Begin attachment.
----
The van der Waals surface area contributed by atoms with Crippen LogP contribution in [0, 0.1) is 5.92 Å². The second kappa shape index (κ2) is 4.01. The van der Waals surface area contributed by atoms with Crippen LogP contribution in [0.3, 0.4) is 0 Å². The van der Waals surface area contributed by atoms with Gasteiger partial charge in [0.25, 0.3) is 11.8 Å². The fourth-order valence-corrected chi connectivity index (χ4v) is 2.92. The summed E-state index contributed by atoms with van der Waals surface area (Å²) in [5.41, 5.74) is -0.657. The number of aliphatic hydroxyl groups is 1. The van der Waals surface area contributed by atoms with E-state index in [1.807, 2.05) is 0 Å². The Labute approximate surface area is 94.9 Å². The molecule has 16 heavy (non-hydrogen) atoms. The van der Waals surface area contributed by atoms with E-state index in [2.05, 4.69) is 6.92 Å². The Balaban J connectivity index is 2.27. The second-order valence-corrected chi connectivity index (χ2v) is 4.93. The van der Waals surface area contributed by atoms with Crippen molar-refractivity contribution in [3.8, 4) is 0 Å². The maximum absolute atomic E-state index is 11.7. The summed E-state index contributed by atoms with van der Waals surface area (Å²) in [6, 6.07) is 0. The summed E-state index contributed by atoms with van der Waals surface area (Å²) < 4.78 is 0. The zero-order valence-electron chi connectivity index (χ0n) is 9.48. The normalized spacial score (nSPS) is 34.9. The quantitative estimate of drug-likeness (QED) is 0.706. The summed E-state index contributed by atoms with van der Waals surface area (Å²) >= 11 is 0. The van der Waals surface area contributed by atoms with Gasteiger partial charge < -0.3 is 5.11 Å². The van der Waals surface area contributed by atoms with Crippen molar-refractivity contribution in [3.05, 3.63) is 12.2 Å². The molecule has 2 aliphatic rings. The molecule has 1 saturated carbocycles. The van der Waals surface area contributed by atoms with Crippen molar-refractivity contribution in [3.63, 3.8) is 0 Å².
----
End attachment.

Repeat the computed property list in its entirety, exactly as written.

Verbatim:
The van der Waals surface area contributed by atoms with Crippen LogP contribution in [0, 0.1) is 5.92 Å². The second kappa shape index (κ2) is 4.01. The van der Waals surface area contributed by atoms with Crippen LogP contribution in [0.3, 0.4) is 0 Å². The van der Waals surface area contributed by atoms with Gasteiger partial charge in [0.25, 0.3) is 11.8 Å². The fourth-order valence-corrected chi connectivity index (χ4v) is 2.92. The summed E-state index contributed by atoms with van der Waals surface area (Å²) in [5.41, 5.74) is -0.657. The number of aliphatic hydroxyl groups is 1. The van der Waals surface area contributed by atoms with E-state index in [1.807, 2.05) is 0 Å². The Labute approximate surface area is 94.9 Å². The molecule has 16 heavy (non-hydrogen) atoms. The van der Waals surface area contributed by atoms with E-state index in [2.05, 4.69) is 6.92 Å². The Balaban J connectivity index is 2.27. The second-order valence-corrected chi connectivity index (χ2v) is 4.93. The van der Waals surface area contributed by atoms with Crippen molar-refractivity contribution in [3.8, 4) is 0 Å². The maximum absolute atomic E-state index is 11.7. The summed E-state index contributed by atoms with van der Waals surface area (Å²) in [6, 6.07) is 0. The summed E-state index contributed by atoms with van der Waals surface area (Å²) < 4.78 is 0. The zero-order valence-electron chi connectivity index (χ0n) is 9.48. The normalized spacial score (nSPS) is 34.9. The quantitative estimate of drug-likeness (QED) is 0.706. The summed E-state index contributed by atoms with van der Waals surface area (Å²) >= 11 is 0. The van der Waals surface area contributed by atoms with Gasteiger partial charge < -0.3 is 5.11 Å². The van der Waals surface area contributed by atoms with Crippen molar-refractivity contribution in [3.05, 3.63) is 12.2 Å². The molecule has 2 aliphatic rings. The molecule has 1 saturated carbocycles. The van der Waals surface area contributed by atoms with Crippen molar-refractivity contribution in [3.63, 3.8) is 0 Å².